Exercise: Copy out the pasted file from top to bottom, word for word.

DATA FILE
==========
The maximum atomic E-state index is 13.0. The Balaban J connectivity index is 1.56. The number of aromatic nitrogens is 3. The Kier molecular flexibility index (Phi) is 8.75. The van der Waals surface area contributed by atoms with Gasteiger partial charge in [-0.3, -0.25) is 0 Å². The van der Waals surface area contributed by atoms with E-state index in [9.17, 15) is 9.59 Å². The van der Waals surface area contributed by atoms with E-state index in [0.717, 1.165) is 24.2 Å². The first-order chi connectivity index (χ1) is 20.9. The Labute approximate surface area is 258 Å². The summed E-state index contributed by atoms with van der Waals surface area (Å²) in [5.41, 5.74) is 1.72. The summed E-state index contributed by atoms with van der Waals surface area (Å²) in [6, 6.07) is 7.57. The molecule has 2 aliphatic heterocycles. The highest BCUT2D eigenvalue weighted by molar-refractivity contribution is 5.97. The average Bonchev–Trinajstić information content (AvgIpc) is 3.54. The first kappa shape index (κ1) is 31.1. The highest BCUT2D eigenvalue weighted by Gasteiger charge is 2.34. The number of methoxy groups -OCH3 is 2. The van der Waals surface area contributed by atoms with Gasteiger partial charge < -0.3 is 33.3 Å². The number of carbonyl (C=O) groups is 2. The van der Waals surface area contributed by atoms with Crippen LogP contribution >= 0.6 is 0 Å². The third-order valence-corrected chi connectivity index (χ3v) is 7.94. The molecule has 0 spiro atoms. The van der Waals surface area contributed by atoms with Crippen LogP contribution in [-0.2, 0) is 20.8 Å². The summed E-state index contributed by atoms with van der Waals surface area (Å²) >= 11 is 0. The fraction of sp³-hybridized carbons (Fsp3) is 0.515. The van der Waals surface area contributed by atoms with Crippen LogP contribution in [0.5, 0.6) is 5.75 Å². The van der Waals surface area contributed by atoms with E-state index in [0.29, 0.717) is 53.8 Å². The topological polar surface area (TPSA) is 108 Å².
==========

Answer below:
The maximum atomic E-state index is 13.0. The Balaban J connectivity index is 1.56. The number of aromatic nitrogens is 3. The Kier molecular flexibility index (Phi) is 8.75. The van der Waals surface area contributed by atoms with Gasteiger partial charge in [-0.3, -0.25) is 0 Å². The van der Waals surface area contributed by atoms with E-state index in [9.17, 15) is 9.59 Å². The van der Waals surface area contributed by atoms with E-state index in [0.717, 1.165) is 24.2 Å². The first-order chi connectivity index (χ1) is 20.9. The Labute approximate surface area is 258 Å². The summed E-state index contributed by atoms with van der Waals surface area (Å²) in [5.41, 5.74) is 1.72. The summed E-state index contributed by atoms with van der Waals surface area (Å²) in [6, 6.07) is 7.57. The molecule has 2 aliphatic heterocycles. The highest BCUT2D eigenvalue weighted by molar-refractivity contribution is 5.97. The average Bonchev–Trinajstić information content (AvgIpc) is 3.54. The first kappa shape index (κ1) is 31.1. The highest BCUT2D eigenvalue weighted by Gasteiger charge is 2.34. The number of methoxy groups -OCH3 is 2. The van der Waals surface area contributed by atoms with Gasteiger partial charge < -0.3 is 33.3 Å². The number of carbonyl (C=O) groups is 2. The van der Waals surface area contributed by atoms with Crippen LogP contribution >= 0.6 is 0 Å². The third-order valence-corrected chi connectivity index (χ3v) is 7.94. The molecule has 0 spiro atoms. The van der Waals surface area contributed by atoms with Crippen LogP contribution in [-0.2, 0) is 20.8 Å². The summed E-state index contributed by atoms with van der Waals surface area (Å²) >= 11 is 0. The fraction of sp³-hybridized carbons (Fsp3) is 0.515. The van der Waals surface area contributed by atoms with Crippen LogP contribution in [0.5, 0.6) is 5.75 Å². The van der Waals surface area contributed by atoms with E-state index in [0.29, 0.717) is 53.8 Å². The topological polar surface area (TPSA) is 108 Å².